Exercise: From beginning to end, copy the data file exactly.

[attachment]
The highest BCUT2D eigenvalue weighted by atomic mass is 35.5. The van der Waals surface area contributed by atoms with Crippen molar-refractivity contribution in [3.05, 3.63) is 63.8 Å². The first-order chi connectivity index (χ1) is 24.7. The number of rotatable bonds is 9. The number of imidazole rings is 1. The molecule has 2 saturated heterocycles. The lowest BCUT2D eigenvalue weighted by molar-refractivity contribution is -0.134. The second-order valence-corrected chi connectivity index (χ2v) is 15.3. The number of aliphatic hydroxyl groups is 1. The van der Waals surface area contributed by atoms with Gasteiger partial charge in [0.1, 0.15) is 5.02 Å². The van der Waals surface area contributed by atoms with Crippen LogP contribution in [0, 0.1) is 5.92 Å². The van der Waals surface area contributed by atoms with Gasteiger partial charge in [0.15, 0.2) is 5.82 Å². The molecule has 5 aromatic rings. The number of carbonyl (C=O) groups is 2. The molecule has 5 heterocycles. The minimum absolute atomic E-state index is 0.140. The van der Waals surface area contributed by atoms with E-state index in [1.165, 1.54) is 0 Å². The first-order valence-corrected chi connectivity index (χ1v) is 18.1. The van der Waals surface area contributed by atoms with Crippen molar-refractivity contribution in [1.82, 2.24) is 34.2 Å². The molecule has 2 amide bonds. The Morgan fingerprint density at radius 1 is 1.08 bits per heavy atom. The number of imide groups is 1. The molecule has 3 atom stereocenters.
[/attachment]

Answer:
The highest BCUT2D eigenvalue weighted by atomic mass is 35.5. The van der Waals surface area contributed by atoms with Crippen molar-refractivity contribution in [3.05, 3.63) is 63.8 Å². The first-order chi connectivity index (χ1) is 24.7. The number of rotatable bonds is 9. The number of imidazole rings is 1. The molecule has 2 saturated heterocycles. The lowest BCUT2D eigenvalue weighted by molar-refractivity contribution is -0.134. The second-order valence-corrected chi connectivity index (χ2v) is 15.3. The number of aliphatic hydroxyl groups is 1. The van der Waals surface area contributed by atoms with Gasteiger partial charge in [0.1, 0.15) is 5.02 Å². The van der Waals surface area contributed by atoms with Crippen LogP contribution in [0, 0.1) is 5.92 Å². The van der Waals surface area contributed by atoms with Gasteiger partial charge in [0.15, 0.2) is 5.82 Å². The molecule has 5 aromatic rings. The number of carbonyl (C=O) groups is 2. The molecule has 5 heterocycles. The minimum absolute atomic E-state index is 0.140. The van der Waals surface area contributed by atoms with E-state index in [1.165, 1.54) is 0 Å². The first-order valence-corrected chi connectivity index (χ1v) is 18.1. The van der Waals surface area contributed by atoms with Crippen molar-refractivity contribution in [1.82, 2.24) is 34.2 Å². The molecule has 2 amide bonds. The Morgan fingerprint density at radius 1 is 1.08 bits per heavy atom. The number of imide groups is 1. The molecule has 3 atom stereocenters.